I found a little more out about this problem we seem to be having. The
slowest part seems to be when loading the query builder page and this
mysql query is run:
SELECT DISTINCT main.* FROM Users main , Principals Principals_1, ACL
ACL_2, Groups Groups_3, CachedGroupMembers CachedGroupMembers_4 WHERE
((ACL_2.RightName = ‘OwnTicket’)) AND ((CachedGroupMembers_4.MemberId =
Principals_1.id)) AND ((Groups_3.id = CachedGroupMembers_4.GroupId)) AND
((Principals_1.Disabled = ‘0’)or(Principals_1.Disabled = ‘0’)) AND
((Principals_1.id != ‘1’)) AND ((main.id = Principals_1.id)) AND ( (
ACL_2.PrincipalId = Groups_3.id AND ACL_2.PrincipalType = ‘Group’ AND (
Groups_3.Domain = ‘SystemInternal’ OR Groups_3.Domain = ‘UserDefined’ OR
Groups_3.Domain = ‘ACLEquivalence’)) OR ( ( (Groups_3.Domain =
‘RT::Queue-Role’ ) ) AND Groups_3.Type = ACL_2.PrincipalType) ) AND
(ACL_2.ObjectType = ‘RT::System’ OR (ACL_2.ObjectType = ‘RT::Queue’) )
ORDER BY main.Name ASC;
The query has taken up to 59 seconds and is the most frequent slow query
logged to mysql. The query returns about 2100 results. Is this normal
for people or is something fubar-ed on our setup?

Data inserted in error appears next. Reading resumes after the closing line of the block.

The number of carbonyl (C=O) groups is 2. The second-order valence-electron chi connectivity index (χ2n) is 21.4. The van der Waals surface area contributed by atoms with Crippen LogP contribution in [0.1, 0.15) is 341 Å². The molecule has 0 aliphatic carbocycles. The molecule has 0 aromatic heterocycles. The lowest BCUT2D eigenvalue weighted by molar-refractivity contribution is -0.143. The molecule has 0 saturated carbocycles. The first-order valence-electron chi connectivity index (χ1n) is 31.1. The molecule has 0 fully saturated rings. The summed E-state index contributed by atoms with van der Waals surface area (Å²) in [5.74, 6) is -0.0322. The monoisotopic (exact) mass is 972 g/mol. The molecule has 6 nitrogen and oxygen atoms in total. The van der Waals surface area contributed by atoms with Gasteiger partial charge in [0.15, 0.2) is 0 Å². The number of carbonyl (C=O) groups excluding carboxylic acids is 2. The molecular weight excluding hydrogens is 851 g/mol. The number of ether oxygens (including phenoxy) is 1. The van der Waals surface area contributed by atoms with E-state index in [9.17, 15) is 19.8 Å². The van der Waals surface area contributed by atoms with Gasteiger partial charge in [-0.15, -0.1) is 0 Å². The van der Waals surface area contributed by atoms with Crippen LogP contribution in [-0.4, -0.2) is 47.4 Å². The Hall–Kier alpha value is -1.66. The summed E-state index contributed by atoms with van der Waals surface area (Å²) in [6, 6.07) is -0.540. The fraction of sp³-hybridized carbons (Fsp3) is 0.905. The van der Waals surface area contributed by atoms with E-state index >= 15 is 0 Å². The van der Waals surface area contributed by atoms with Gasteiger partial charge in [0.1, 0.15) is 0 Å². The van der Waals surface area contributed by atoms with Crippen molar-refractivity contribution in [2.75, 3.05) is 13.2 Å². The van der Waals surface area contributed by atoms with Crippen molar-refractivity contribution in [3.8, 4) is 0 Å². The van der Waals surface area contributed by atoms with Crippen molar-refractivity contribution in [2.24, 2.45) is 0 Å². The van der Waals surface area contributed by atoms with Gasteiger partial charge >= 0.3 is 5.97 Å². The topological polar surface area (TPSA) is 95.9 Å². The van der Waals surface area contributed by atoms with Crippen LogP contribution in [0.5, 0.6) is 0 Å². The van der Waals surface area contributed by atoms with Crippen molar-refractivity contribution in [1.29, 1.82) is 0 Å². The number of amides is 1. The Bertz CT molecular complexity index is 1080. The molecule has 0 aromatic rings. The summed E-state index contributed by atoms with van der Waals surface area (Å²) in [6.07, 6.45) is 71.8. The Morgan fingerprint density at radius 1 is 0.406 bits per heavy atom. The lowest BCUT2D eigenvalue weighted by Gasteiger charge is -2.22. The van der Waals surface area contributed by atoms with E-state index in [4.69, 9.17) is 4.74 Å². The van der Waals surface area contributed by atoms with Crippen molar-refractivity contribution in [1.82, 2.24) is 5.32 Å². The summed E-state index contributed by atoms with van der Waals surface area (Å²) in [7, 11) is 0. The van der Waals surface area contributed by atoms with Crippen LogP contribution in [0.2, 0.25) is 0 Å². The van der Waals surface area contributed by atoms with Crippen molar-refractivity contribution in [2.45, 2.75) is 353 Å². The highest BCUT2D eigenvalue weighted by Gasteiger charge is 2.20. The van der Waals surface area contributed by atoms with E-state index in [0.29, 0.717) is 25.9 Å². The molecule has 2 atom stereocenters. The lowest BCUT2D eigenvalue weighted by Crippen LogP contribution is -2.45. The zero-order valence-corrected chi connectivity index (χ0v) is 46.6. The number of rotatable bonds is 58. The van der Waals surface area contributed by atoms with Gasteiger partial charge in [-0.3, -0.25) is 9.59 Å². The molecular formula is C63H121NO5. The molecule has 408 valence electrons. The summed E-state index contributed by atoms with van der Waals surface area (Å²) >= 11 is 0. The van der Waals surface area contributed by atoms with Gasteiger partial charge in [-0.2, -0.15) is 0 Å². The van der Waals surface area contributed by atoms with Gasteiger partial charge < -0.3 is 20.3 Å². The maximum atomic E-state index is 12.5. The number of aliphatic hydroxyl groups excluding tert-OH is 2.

Also, the CachedGroupMembers table has about 170000 rows in it. Is this
normal for a rt setup with about 19000 tickets and less than 30 users?
So upon upgrading to 3.4 (latest debian release), we started to notice
extreme slowness (in excess of 2 minutes) upon loading the query builder
or sometimes when trying to create a new ticket. To try to troubleshoot
this, first I tried to move from apache1 and mod_perl to apache2 with
fastcgi. There was some improvement, but still taking minutes to load
sometimes and fastcgi needed apache2 to be restarted daily otherwise it
hung. When watching the processes via top while loading query builder
doing any of the other “slow” tasks, the mysqld process would sometimes
use upwards of 80-90 percent of the CPU. Due to the different
combinations of apache, apache2, and modperl, fastcgi, and speedycgi,
observation from top leads me to believe that the slowness is not due to
the webserver or perl processor, but due to mysql. We have close to
19,000 tickets and numerious users in our system and it’s never been
fast, but with 3.4, it’s becoming unbearable.
I’m wondering if anyone has any ideas to try and speed mysql or
up in general. Has anyone else had this problem with so many tickets?
the solution to drop some of the historical tickets?
Any help is greatly appreciated. Thanks!
Milwaukee School of Engineering
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